A recent Global News Winnipeg op-ed in framed the minimum wage debate as being one of “math vs. feelings.” This approach shuts down women’s voices and delegitimizes their lived experiences. It also sets up a dichotomy where any argument that incorporates personal experiences cannot also be rational or economically sound. In a province where nearly 30 percent of workers make less than $15 and the majority of low-wage workers are women, it is imperative that we take seriously the lived experience of women workers.

In Winnipeg, we’ve seen the rich get richer and the poor get poorer over the past 30 years. The province’s rate of violence against women is also double that of the national average – and we know domestic violence and poverty are heavily linked. Manitoba also happens to be the worst province in the country to be a First Nations person.

This state of affairs unfolded under the NDP’s watch.

But the NDP thinks they can turn all this around by dismissing the voices of Indigenous women for the sake of maintaining their new leader’s reformed image. The NDP are putting all their energy into attacking Pallister without addressing the lack of trust and disillusionment that cost them the election in the first place.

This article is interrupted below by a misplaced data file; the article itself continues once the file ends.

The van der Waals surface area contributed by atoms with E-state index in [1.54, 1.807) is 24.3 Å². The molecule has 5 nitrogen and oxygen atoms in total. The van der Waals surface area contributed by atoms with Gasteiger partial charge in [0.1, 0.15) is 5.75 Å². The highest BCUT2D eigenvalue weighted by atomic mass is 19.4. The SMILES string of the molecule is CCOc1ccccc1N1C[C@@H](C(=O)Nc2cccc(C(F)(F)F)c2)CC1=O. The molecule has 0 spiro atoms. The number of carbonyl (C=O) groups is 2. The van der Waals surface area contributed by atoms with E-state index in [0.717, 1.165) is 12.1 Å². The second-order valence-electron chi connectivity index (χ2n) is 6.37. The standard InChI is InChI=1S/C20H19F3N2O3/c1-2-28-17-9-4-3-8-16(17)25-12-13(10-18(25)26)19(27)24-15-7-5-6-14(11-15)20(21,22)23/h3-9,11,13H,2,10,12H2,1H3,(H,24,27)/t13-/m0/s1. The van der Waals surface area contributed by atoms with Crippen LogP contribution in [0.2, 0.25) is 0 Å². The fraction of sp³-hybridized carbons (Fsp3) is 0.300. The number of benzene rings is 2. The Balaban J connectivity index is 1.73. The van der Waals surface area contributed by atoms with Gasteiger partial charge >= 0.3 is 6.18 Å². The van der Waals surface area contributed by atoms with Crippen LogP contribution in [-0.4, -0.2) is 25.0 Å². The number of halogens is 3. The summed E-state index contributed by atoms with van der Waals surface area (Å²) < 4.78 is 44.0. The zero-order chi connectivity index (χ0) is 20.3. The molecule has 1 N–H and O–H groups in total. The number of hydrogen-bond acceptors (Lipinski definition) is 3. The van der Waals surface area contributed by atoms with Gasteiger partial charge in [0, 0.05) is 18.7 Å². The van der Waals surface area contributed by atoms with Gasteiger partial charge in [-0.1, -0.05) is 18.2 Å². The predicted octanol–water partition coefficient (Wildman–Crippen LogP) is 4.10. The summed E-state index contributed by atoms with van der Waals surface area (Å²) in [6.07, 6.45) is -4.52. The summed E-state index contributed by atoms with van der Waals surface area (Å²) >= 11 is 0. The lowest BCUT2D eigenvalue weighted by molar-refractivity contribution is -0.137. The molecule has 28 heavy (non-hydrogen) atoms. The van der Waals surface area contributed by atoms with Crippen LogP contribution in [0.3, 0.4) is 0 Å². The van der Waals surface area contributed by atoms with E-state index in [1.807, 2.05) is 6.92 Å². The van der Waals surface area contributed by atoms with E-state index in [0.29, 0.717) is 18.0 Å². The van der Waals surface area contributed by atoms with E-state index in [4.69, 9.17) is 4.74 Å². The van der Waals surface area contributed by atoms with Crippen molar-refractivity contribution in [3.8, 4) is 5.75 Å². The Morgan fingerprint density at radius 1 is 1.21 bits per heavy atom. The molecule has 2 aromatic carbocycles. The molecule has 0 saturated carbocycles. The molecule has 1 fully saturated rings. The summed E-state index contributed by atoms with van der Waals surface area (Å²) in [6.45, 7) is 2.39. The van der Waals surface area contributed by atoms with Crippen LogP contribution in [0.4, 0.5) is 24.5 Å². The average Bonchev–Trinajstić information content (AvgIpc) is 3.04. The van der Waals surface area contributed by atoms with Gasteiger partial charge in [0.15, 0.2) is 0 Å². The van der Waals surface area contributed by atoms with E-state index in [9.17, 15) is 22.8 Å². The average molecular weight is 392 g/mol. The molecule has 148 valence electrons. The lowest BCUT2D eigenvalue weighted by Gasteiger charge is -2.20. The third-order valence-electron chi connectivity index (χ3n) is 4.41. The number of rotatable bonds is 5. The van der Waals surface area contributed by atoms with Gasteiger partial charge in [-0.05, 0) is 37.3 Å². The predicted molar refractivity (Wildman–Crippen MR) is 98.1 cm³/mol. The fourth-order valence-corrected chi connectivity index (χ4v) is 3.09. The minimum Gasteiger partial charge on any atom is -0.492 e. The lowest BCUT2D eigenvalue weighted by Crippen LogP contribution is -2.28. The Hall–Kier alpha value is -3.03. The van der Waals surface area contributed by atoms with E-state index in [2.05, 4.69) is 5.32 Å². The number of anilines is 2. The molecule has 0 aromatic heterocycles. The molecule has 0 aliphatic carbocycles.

A Fight for 15 & Fairness campaign in Manitoba can’t just be a tool to get the NDP re-elected.

It is an opportunity for workers to develop organizing skills to better their working conditions, and subsequently families and communities, regardless of the party in power. It is an opportunity to build trust and relationships among workers from different backgrounds, and have broader political conversations about the impacts of colonialism and capitalism. It is about engaging in a struggle to create a more just and equitable world by building workers’ power.